Graduating students defy ACLU
Seniors stand and recite Lord’s Prayer
Members of the graduating class of 2009 at Florida’s Pace High School have expressed their objections to ACLU restrictions on statements of religious faith at their school by rising up en masse at their ceremony and reciting the Lord’s Prayer.
The incident happened just days ago, but has been virtually ignored by media outlets throughout the region, according to officials with Liberty Counsel, a legal team representing Principal Frank Lay and teacher Michelle Winkler in their battle with the ACLU, which had complained that faculty and teachers were talking about their beliefs.
Nearly 400 graduating seniors at Pace, a Santa Rosa County school, stood up at their graduation, according to Mathew Staver, president of Liberty Counsel.
Parents, family and friends joined in the recitation, and applauded the students when they were finished.
“Many of the students also painted crosses on their graduation caps to make a statement of faith,” the organization reported.
“Neither students nor teachers shed their constitutional rights at the schoolhouse gate,” said Staver, who also is dean of Liberty University School of Law. “The students at Pace High School refused to remain silent and were not about to be bullied by the ACLU.
“Schools are not religion-free zones, and any attempt to make them so is unconstitutional,” he said.
Liberty Counsel has been representing Lay and Winkler against ACLU demands that all statements of faith be censored. The law firm also had volunteered to represent the school board in the dispute, but board members chose their own outside counsel.
The ACLU had sued the school six months earlier and as part of the discussions over that dispute, the school’s separate counsel had agreed to a consent decree that “essentially bans all Santa Rose County School District employees from engaging in prayer or religious activities,” Liberty Counsel’s report said.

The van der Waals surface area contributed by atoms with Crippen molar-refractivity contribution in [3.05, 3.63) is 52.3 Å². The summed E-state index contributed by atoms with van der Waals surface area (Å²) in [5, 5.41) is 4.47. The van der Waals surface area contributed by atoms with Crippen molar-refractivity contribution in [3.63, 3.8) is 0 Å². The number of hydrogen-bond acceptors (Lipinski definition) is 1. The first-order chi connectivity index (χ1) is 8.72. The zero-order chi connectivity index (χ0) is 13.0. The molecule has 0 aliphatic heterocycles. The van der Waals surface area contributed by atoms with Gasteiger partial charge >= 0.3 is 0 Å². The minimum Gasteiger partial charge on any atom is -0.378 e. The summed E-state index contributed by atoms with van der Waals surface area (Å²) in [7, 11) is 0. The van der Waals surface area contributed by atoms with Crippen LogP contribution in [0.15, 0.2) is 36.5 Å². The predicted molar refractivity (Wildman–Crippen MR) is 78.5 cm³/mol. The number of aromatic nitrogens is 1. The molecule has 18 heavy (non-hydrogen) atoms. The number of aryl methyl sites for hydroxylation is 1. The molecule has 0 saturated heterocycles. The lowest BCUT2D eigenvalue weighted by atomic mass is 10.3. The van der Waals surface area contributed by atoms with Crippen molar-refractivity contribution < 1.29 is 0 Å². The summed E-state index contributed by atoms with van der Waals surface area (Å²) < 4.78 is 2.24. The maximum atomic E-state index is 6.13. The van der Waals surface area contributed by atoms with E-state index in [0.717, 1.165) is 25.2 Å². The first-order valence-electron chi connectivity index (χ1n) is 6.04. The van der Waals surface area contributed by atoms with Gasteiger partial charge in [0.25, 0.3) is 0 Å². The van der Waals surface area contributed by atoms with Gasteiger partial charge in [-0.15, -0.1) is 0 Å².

The ACLU had alleged that during a dinner event at the school, Lay had asked the athletic director to bless the meal. In a second incident, the ACLU claimed Winkler’s husband, who is not a school board employee, offered a prayer at an awards ceremony.
As preparations were being made for the 2009 graduation, the ACLU demanded the school censor students from offering prayers or saying anything religious. As a result, two student leaders traditionally allowed by the school to address their graduation were banned from doing so.
Staver said class members, furious with the ACLU for hijacking their free speech rights, assembled the plan on their own. As soon as Lay asked everyone to be seated for the ceremony, the graduating seniors remained standing and recited the Lord’s Prayer.
A local Fox station had reported that students enjoyed a baccalaureate at a nearby church before the graduation. Class President Kaitlynn Floyd said then class members were grateful for the opportunity to attend that event.
Staver reported concerns over the application of an agreement reached by the school board to students’ rights remains an unresolved issue.